Berlin-era Bowie looms large over LCD Soundsystem’s spectacular American Dream
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LCD Soundsystem’s comeback album American Dream is packed with the anxiety of trying to bring back the past and the ghosts that still haunt — and it’s great. Hanif Willis-Abdurraqib digs deep into their re-emergence of one of indie rock’s most beloved bands.
The louder the leaving, the more difficult it is to re-arrive in earnest. It is particularly difficult when a band exits the way LCD Soundsystem exited in 2010: a sprawling show that consumed Madison Square Garden for four hours before concluding in a wave of balloons falling from the ceiling during a final rendition of ‘New York I Love You, But You’re Bringing Me Down’. This is how a band can garner the cynicism of fans who might feel like a reunion is just a grab for money, renewed relevance or some combination of the two.
Frontman James Murphy says that David Bowie is who convinced him to set aside his anxieties and pull the band back together at all costs. It serves, then, that American Dream – the band’s fourth album and first in seven years – is an album made up of the pieced-together sounds of both ghosts and the anxiety that comes with trying to summon back the past.
The band’s influences have always been wide, but the range here is much less veiled and calls directly to the band’s heroes. It is done in a way that tends more towards reimagining originals, instead of using them as a kind of karaoke machine. On ‘oh, baby’, the album’s opening song, one can close their eyes and follow the melodic ping-back to Suicide and Alan Vega’s notable ‘Dream Baby Dream’. On ‘how do you sleep?’, the charging and relentless percussion that sounds like it might be the interior rumble of an erratic and nervous heart is peeled straight from Talking Heads at their most frantic, as is the talky, comically paranoid nature of ‘emotional haircut’.
Murphy’s chameleon tendencies have always been sharp and admirable, but on American Dream, they are put through a particle accelerator – as if the time off created a sonic backlog that had to rush out all at once. This does create for an uneven listening experience, but not in a way that makes the album flawed. Because Murphy (who is the sole vehicle for the band’s vision) is so good at acting as a vessel for updating the sound of his many influences, it is less of a jarring rollercoaster and more of a thrill, like watching a puzzle come together out of nothing.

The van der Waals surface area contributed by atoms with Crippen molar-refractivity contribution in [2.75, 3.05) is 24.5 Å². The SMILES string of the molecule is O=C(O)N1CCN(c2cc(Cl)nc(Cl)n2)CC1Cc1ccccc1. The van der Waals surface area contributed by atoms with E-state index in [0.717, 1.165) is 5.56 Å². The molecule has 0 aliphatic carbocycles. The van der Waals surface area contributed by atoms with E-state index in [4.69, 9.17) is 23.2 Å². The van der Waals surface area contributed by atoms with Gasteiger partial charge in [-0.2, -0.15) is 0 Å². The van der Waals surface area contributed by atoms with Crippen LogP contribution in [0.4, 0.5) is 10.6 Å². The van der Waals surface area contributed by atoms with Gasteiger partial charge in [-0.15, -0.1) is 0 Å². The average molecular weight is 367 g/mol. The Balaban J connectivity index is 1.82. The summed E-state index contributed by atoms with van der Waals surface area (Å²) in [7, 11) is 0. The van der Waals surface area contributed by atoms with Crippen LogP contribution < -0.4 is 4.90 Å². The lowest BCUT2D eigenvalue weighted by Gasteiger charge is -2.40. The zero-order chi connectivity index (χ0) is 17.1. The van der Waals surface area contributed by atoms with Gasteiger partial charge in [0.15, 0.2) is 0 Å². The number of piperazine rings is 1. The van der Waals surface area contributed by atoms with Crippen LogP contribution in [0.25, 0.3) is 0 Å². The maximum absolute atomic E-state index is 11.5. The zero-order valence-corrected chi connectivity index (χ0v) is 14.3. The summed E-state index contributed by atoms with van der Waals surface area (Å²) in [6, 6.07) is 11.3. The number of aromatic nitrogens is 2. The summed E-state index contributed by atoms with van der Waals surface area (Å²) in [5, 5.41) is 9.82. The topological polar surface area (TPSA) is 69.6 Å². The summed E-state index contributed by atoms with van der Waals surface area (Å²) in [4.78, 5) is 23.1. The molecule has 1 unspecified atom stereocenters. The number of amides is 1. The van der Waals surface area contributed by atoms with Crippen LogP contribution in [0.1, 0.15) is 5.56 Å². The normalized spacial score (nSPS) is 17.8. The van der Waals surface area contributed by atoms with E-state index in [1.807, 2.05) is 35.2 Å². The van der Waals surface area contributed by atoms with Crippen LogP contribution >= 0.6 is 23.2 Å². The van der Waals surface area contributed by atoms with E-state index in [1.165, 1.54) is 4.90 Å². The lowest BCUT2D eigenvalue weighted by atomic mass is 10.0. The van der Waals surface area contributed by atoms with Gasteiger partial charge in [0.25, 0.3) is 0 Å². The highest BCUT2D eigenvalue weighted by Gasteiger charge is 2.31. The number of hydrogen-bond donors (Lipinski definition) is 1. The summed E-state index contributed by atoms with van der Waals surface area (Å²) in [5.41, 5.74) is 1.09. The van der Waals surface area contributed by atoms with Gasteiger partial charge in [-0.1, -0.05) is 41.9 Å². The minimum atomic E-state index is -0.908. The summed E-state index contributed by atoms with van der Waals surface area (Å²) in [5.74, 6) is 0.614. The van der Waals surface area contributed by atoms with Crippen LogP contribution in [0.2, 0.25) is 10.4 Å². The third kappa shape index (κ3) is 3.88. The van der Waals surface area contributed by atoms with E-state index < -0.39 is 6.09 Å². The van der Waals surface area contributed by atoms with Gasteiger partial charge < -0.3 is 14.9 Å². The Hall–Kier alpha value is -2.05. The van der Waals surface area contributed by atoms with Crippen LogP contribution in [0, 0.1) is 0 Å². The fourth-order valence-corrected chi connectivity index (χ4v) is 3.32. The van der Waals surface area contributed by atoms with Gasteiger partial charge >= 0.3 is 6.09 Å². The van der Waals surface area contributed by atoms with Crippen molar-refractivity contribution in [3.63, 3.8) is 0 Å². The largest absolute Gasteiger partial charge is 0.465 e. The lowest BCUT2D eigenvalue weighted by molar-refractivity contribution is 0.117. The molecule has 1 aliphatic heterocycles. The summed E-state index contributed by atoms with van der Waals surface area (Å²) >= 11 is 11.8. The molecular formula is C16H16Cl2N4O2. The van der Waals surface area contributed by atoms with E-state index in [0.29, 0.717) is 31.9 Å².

Bowie does haunt, of course. There is no getting around it. Murphy was asked to be a producer on Blackstar, the album that would be Bowie’s final work. Murphy did end up playing percussion on a couple of tracks, but backed out of the producer role due to feeling overwhelmed by a lack of confidence. With American Dream, he carves a place for Bowie to live again in brief bursts of light. The last line of ‘other voices’ (“you should be uncomfortable”) references what Bowie told him about reuniting the band. There are sound-tributes to Bowie, as well: Berlin-era Bowie on ‘call the police’ when Murphy yelps: “It moves like a virus and enters our skin / The first sign divides us, the second is moving to Berlin”; ‘black screen’, which borrows from late-career downtempo Bowie, presents a song where Murphy perhaps laments his inability to commit to the belief Bowie had in him (“I’m bad with people things / But I should have tried more”).
That is, of course, one reading of this work – that it exists in glorious tribute, to those gone and not. Murphy is also skilled at is giving a listener a small window into his mind. As a lyricist, he manages to be both unreliable and honest, allowing the songs to work as his brain might: uneven and trembling with what may or may not become of himself and the world he lives in. It is, undeniably, hard to go away with the world in one state and return with the world in another — which isn’t to say that the album is overtly political. The politics explored here are just largely interior: surviving the noise of your own anxieties until the noise ticks down to a more tolerable meter. These are the politics of merely staying alive in the midst of an undefined everything, which is happening all of the time.
It is great to have Murphy back as many of us loved him best: neurotic, worried, overthinking every step, wrecked by an entire army of lamentations and seeing no exit for any of them. All of LCD Soundsystem’s brilliant comeback can be summed up with a single line, spoken brightly on the song ‘tonite’ over a playful electronic wave: “Life is finite / but shit / it feels like forever.”
Hanif Willis-Abdurraqib is on Twitter.